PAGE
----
Speed Patrol: Aynor update

By Jennifer Grove - bio | email

AYNOR, SC (WMBF) - After hearing concerns about speeding on US-501 around the Jordanville Road intersection, WMBF Speed Patrol caught up with SCDOT officials to find out what was being done to make the area safer.

As traffic flows through Aynor on Highway 501, the cars pass right by Tommy Hawkins' business and often over the 45 mph limit.

"When cars are going too fast they're not going to stop anyway," Hawkins said. "They don?t even see us. They go by so fast they don?t even know we're here."

It is a Catch 22, he says, because when the light turns red at Jordanville Road and traffic backs up, an entirely different issue arises.

When that happens," Hawkins said, "cars going west cannot get into my place of business."

Hawkins is not the only one concerned about traffic coming through on 501. Last school year, then Aynor High Principal Marion Shaw spoke out about the busy intersection.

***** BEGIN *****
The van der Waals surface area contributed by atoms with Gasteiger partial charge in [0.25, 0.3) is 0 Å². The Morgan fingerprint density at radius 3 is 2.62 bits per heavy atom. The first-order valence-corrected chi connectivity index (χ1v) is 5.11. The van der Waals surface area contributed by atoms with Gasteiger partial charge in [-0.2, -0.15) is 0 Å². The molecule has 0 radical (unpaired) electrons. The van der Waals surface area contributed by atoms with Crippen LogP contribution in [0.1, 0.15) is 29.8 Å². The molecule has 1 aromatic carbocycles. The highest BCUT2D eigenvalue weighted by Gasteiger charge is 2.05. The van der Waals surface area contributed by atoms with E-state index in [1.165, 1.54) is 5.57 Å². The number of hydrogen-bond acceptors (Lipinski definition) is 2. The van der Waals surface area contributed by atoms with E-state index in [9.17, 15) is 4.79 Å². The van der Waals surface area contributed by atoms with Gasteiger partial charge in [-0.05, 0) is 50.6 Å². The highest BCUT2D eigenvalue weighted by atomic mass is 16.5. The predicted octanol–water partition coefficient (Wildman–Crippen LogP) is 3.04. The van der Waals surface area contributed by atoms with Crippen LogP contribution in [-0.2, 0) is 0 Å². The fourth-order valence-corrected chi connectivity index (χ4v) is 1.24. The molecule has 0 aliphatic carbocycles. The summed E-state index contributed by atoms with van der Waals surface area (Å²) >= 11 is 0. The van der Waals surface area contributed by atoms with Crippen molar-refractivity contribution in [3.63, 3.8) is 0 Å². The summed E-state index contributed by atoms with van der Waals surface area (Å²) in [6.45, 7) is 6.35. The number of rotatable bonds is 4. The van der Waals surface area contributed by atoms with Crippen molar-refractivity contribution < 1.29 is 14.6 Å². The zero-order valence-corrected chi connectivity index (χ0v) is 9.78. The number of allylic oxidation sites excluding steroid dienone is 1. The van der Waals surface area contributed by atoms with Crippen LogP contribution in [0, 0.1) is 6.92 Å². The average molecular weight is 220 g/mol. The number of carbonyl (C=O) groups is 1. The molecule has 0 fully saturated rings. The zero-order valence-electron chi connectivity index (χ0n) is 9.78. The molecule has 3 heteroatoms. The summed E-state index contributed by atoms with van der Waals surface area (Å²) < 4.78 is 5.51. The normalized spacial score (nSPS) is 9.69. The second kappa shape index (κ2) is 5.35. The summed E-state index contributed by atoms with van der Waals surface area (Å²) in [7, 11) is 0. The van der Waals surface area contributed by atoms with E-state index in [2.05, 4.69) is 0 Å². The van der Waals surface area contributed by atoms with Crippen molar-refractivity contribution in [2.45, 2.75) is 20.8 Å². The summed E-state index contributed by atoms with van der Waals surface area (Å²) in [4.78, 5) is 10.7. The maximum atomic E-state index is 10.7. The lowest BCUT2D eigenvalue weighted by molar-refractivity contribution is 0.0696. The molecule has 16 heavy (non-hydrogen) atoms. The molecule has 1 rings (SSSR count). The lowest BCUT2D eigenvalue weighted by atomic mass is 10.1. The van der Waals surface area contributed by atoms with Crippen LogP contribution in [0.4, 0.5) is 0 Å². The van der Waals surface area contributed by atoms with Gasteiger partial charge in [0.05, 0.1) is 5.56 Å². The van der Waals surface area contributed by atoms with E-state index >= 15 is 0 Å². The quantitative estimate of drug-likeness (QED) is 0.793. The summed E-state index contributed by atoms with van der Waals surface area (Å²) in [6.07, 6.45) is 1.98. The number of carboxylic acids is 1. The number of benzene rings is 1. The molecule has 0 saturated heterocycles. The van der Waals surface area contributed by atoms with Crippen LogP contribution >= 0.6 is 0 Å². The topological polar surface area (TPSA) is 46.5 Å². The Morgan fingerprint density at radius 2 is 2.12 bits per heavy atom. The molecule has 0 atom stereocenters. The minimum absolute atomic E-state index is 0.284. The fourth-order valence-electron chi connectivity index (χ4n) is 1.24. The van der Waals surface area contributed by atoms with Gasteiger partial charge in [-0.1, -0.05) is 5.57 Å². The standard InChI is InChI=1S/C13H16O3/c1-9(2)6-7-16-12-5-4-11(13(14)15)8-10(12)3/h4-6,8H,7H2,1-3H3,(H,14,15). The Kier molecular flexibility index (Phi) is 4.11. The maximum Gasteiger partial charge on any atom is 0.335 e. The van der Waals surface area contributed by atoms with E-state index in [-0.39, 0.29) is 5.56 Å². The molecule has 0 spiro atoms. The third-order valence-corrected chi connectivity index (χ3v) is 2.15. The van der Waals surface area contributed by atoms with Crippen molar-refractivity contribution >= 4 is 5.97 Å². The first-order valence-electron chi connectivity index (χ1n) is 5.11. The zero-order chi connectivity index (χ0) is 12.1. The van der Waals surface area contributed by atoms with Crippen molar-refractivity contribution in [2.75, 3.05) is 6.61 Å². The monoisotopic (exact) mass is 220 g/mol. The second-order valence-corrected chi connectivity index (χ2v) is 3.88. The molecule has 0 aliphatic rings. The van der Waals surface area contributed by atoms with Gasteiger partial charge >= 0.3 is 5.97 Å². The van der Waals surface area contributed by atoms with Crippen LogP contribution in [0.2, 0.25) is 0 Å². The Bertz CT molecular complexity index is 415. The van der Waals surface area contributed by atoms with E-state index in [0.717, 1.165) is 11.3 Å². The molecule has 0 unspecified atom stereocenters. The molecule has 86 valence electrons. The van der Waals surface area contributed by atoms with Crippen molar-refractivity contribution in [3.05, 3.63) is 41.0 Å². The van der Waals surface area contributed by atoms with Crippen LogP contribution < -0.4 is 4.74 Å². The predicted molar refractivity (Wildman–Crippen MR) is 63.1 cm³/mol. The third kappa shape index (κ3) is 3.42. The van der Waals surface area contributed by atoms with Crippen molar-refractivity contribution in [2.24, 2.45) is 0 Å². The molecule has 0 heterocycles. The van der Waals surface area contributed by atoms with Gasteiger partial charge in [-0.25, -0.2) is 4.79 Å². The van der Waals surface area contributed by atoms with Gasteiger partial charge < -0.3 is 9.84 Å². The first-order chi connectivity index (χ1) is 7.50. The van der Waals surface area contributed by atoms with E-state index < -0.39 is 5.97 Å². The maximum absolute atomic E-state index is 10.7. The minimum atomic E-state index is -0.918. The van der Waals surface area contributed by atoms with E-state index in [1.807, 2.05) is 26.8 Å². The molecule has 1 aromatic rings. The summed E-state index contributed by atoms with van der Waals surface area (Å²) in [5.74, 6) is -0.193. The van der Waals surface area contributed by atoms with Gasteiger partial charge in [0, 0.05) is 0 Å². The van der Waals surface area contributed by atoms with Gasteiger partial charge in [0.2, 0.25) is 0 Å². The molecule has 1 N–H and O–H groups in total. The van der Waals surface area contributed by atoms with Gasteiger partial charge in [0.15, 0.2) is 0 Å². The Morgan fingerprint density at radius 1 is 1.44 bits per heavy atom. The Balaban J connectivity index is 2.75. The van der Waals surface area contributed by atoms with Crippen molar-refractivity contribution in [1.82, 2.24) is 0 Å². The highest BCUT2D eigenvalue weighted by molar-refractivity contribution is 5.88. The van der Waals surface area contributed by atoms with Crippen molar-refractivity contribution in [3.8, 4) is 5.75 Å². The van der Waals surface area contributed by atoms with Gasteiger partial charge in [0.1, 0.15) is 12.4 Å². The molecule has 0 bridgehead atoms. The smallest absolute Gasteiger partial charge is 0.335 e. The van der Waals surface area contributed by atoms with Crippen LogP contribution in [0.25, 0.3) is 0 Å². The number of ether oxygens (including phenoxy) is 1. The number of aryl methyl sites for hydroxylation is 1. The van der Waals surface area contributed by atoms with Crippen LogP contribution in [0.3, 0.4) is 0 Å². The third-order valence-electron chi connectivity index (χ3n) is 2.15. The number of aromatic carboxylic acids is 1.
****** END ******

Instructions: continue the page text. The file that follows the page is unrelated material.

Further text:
"We have a lot of traffic crossing 501 at that light," Shaw said. "I'm extremely concerned about our students and our school buses that travel back and forth."

Aynor Police Chief Leonard McCrackin added, "A lot of people try to make that traffic light. They see it turn yellow, then red, and then they go on through."

McCrackin says the intersection has been a problem spot for years.

"My advice to them is 'Hey, the beach is not going anywhere.' Just slow down," he said.

To help the problem, SCDOT has put in extra lights in front of the intersection and special back plates and reflectors to make the lights more visible to drivers.

"Yes that does help. You can see a little bit better," driver Sean Swarts said. "When you've got the sun coming down at it, it does make it hard, but with the reflectors and everything it is easier."

SCDOT says these changes are the first step to making the intersection safer. A flashing caution light, which Chief McCrackin would still like to see go in, would require a engineering study before it could be put in place.

?2009 WMBF News. All rights reserved. This material may not be published, broadcast, rewritten, or redistributed. The Associated Press contributed to this report.